Arid zone forests are the “invisible” backbone of humanity’s food security today and must be protected according to the UN Convention to Combat Desertification.
One in every three plants under cultivation originated in arid zone forests. These include globally-consumed crops like wheat, barley, sorghum, corn, cabbage, potatoes and olives. Half of the world’s livestock lives off forests in these arid regions and a significant proportion of the 2 billion people who live in the world’s drylands directly depend on these forests for their day-to-day sustenance, energy and wood needs.
Forests in arid regions also play a vital role in supporting biodiversity and regulating the climate in these areas. They are inhabited by the world’s largest concentration of mammals and over 50,000 plant and 1,500 bird species. These factors make arid zone forests a vital resource in their own right and for the communities that live in and around them.
According to the UN, two policy failures in particular undermine the long-term sustainability of arid zone forests. First, the forests in these areas are undervalued and are often ‘invisible’ to policy makers, leading to them being overlooked in favour of other ecosystems. Second, policies that do focus on arid zone forests often fail to take into account that land, forests and water are all interlinked. Focussing on these components separately undermines the sustainability of all three.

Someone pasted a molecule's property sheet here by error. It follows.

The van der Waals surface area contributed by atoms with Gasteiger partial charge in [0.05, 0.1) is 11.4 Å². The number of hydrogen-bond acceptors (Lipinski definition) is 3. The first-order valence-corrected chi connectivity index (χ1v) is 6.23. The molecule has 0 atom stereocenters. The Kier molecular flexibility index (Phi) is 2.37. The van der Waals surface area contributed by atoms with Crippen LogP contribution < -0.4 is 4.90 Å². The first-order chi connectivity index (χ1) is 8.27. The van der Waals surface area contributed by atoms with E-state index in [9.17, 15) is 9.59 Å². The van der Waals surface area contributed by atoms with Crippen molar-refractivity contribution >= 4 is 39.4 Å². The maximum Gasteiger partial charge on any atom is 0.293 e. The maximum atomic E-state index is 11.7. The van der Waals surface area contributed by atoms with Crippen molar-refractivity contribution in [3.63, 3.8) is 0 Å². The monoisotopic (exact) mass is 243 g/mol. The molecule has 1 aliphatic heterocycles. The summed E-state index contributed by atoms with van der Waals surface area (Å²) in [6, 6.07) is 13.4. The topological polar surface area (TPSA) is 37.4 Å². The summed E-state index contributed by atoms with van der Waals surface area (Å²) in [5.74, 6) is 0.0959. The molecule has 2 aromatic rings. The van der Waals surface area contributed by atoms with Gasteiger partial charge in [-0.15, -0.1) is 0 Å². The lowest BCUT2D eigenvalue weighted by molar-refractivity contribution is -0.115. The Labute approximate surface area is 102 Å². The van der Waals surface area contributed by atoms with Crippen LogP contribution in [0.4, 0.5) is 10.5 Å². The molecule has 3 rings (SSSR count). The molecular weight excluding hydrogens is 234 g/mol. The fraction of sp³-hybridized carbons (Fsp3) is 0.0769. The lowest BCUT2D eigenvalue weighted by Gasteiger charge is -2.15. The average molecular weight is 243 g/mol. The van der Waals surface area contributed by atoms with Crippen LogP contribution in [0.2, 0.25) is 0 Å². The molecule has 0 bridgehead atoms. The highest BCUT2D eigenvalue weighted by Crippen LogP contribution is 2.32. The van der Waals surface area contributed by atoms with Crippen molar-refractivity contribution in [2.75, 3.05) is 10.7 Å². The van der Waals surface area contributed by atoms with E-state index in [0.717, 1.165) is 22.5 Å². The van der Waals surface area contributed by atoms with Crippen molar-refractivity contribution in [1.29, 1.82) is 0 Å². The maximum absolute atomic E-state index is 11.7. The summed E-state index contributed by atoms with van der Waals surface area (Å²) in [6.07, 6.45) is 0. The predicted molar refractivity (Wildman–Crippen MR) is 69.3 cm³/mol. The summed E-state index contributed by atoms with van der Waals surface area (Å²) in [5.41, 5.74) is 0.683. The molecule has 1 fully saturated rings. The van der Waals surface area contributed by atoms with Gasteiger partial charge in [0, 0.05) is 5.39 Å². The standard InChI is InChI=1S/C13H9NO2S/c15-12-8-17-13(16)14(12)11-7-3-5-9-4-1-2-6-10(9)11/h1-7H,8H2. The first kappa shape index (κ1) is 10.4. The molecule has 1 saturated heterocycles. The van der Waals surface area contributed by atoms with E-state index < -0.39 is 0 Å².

In order to protect these vital resources, policy makers need to adopt new ways of thinking. First, focus should be placed on the causes, not symptoms, of their arid zone forest degradation. Second, policies regarding land, forest and water should be carefully co-ordinated. Third, dryland ecosystems should be given a proper economic value that must be recognised. Lastly, soil improvement should underpin policies relating to arid zone forests.
If these actions are taken soon we can ensure that these valuable ecosystems are available to support future generations just as they have done in the past. According to Luc Gnacadja, Executive Secretary of the UN Convention to Combat Desertification:
“Arid zone forests are the prototype of nature at humanity’s service, but are often taken for granted…Together we can improve the livelihoods of the communities affected by poverty, and eliminate a major cause of the degradation of the forest, water and land resources. Doing so would enhance food security and secure the resources in the drylands for posterity.”